Work of an information systems' developer is not only creation of challenging, innovative, advanced in algorithms new applications. It also includes creation and maintenance of support routines like reliable copy of data from one source to another, handling different exceptions, timeouts, hanging transactions, shifting timezones, etc. You're lucky if all software in your system is from single vendor and is still supported. In this case it's likely that there are tools that can move data from one source to another, for example, from a database to a message queue. But if your task is to move data between IBM Websphere MQ with SSL-encrypted channels, MS SQL or Oracle databases and Tumbleweed FTP server, you're likely to come across some vendor-specific implementation issues. Even if working prototype is finished in several days, it'll take some more time to test it before it can be used in production.
One of possible use cases of SOA Expressway (www.dynamicperimeter.com) is rapid creation of such small support workflows. They are created in Services Designer using drag and drop. SOA Expressway can execute tens of such workflows at once - just add one more application to the active configuration and save it.
I'll show how to easily create a workflow that copies data from IBM Websphere MQ to MS SQL database.
- Launch Services designer
- Create an empty project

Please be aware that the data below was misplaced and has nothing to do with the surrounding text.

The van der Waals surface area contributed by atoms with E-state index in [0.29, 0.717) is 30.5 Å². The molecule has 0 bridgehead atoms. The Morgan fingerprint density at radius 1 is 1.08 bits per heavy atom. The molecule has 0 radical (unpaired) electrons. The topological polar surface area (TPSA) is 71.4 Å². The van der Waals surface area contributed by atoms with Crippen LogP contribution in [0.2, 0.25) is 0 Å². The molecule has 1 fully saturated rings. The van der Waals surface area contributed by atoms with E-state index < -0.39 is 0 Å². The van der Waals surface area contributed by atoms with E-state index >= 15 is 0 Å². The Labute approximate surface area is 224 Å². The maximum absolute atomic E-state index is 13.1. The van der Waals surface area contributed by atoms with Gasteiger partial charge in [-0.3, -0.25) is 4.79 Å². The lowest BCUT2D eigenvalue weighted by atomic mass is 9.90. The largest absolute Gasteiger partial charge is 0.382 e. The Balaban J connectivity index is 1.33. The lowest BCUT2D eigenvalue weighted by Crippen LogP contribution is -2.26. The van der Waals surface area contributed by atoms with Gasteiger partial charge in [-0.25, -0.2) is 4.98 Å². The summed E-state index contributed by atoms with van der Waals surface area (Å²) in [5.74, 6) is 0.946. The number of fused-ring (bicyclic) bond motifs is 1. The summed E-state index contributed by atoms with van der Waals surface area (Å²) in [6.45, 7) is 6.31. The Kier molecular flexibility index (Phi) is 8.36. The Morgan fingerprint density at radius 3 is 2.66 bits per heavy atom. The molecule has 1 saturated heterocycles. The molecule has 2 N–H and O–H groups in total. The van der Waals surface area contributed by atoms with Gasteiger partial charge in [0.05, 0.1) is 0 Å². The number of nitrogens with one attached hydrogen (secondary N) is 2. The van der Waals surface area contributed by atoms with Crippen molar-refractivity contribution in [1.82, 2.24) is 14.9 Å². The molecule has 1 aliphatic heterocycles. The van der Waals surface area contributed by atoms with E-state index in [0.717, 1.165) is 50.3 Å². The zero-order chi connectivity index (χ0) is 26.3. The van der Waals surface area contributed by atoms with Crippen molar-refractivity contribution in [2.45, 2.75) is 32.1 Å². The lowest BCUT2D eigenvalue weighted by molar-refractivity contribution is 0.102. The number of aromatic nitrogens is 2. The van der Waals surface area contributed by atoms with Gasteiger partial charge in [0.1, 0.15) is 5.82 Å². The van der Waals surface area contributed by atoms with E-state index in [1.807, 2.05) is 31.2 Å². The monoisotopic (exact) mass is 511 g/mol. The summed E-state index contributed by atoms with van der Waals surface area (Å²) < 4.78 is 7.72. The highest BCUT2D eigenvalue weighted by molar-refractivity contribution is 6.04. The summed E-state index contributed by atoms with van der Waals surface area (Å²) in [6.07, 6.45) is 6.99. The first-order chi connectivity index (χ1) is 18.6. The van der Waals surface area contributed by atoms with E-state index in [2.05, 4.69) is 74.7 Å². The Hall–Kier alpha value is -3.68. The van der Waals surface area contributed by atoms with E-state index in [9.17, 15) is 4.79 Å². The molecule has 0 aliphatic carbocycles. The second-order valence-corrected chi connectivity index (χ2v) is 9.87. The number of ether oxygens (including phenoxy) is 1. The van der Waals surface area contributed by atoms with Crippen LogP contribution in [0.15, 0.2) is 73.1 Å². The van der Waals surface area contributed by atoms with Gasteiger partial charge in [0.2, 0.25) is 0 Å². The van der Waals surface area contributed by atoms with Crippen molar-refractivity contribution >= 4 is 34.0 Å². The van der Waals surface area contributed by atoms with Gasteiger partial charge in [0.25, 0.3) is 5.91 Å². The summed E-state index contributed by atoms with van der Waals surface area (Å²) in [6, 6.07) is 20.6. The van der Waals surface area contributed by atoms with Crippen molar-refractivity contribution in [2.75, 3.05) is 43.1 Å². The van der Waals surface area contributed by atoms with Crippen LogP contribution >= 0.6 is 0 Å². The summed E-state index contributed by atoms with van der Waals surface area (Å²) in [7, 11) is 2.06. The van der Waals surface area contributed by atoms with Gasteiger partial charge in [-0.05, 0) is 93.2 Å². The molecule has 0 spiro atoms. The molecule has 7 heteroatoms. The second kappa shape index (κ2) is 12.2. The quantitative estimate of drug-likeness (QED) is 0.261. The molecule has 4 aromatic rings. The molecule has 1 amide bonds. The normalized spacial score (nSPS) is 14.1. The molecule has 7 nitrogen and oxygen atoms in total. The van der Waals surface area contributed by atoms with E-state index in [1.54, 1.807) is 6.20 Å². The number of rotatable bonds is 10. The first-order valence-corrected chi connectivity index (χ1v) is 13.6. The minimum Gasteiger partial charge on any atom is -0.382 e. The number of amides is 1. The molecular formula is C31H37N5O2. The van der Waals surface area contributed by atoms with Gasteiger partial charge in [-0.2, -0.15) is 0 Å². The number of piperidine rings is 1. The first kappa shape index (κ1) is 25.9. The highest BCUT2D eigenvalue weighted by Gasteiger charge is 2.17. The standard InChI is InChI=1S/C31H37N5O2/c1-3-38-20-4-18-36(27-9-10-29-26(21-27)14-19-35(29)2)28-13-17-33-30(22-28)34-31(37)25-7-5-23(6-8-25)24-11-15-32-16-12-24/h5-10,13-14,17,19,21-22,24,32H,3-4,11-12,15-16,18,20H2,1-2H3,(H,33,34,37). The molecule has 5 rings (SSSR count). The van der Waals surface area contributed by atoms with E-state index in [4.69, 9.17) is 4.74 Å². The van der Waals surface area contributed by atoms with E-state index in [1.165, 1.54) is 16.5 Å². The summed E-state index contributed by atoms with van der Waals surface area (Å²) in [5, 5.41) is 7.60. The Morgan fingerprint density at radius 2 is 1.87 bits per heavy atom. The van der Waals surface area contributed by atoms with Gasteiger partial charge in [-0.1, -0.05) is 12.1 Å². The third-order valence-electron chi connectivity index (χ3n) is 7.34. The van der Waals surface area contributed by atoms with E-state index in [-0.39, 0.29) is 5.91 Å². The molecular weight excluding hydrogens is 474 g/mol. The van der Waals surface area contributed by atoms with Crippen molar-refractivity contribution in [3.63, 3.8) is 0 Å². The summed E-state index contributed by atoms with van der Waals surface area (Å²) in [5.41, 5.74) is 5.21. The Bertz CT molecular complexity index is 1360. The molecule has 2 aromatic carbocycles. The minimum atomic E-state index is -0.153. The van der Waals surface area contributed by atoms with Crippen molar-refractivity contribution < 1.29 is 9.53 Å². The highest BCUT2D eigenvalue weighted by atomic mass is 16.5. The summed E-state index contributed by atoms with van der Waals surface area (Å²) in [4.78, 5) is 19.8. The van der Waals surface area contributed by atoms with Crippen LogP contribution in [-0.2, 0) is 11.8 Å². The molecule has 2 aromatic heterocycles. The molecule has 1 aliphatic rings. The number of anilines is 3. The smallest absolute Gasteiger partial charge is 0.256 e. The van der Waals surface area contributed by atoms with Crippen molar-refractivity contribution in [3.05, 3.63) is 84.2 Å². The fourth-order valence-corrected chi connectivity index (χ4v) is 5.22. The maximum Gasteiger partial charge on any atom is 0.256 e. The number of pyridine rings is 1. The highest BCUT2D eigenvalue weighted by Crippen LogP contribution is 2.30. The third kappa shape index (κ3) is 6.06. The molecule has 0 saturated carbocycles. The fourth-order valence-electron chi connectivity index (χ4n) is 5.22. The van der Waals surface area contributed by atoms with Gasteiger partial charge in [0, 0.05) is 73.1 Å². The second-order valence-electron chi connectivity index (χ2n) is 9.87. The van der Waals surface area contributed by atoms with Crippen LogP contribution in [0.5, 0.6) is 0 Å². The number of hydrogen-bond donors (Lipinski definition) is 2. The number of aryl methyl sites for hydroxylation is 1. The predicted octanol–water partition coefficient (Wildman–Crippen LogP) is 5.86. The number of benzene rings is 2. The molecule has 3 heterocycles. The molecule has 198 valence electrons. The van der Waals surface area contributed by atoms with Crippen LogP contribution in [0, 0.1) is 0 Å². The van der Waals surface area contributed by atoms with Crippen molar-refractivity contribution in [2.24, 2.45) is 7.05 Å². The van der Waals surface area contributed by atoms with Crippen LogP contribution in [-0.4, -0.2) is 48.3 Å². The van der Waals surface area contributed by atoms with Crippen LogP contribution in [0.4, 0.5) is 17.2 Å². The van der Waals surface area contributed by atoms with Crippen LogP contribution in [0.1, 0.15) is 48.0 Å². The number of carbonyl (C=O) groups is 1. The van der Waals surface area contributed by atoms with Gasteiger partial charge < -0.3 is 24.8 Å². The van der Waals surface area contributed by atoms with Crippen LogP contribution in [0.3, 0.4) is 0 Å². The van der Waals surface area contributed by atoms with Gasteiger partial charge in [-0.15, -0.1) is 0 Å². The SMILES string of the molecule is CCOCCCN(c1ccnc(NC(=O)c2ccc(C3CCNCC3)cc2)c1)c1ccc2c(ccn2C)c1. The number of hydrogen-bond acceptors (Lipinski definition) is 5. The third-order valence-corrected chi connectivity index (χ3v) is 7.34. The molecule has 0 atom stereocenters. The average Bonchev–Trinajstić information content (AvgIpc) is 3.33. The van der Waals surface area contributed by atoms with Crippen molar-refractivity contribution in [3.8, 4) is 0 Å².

- Create an empty workflow in this project
- Add 'Receive' and 'SQL Statement' activities
- Configure 'Receive'
- Choose 'JMS' as transport protocol
- Choose ‘No output (one-way)’ in Response data – we’re not doing to reply to JMS in this example
- Configure other fields in JMS receive activity. For IBM Websphere MQ Initial context factory class should be 'com.ibm.mq.jms.context.WMQInitialContextFactory' . Other fields like queue name, connection factory name, JNDI URL are installation specific. You can choose an existing queue or create a new one using Websphere MQ Explorer.
- If your Websphere MQ server requires additional connection parameters like MQCONTEXTMODE - put them to 'Optional custom parameters field'.
- Configure SQL action
- Enter JDBC datasource name. You’ll have to configure datasource with this name in web interface of SOA Expressway. I’ll use ‘jdbc/mssql’.
- Write SQL statement to be executed, for example
‘insert into test(message) values (?)’ . Make sure that the target table exists and the query is valid.
- Add one parameter to the statement, choose ‘Xpath’ type and choose Xpath expression to be used as parameter value. To insert whole message received from JMS use ‘$Receive.body’
The resulted workflow will look like:
You’ll have to add vendor-specific .jar files to SOA Expressway before your workflow can communicate with third-party software like databases, JMS servers, etc. We have IBM message queue and Microsoft database so we should create 2 providers – one provider with client .jar files for Websphere, type = JMS and another – with client .jar files for MS SQL, type = JDBC. This should be done only once after SOA Expressway installation – you don’t have to upload those files again when you create a new or modify an existing workflow. This upload is done in ‘Configuration’ -> ‘System configuration’ menu in the Web interface. Choose ‘Providers’ -> ‘Add’, create provider named ‘websphere’ with type ‘JMS’ and upload all client .jar files corresponding to your Websphere MQ installation. After this create ‘mssql’ provider with type ‘JDBC’ and upload MS SQL client .jar file to it (for example, sqljdbc4.jar).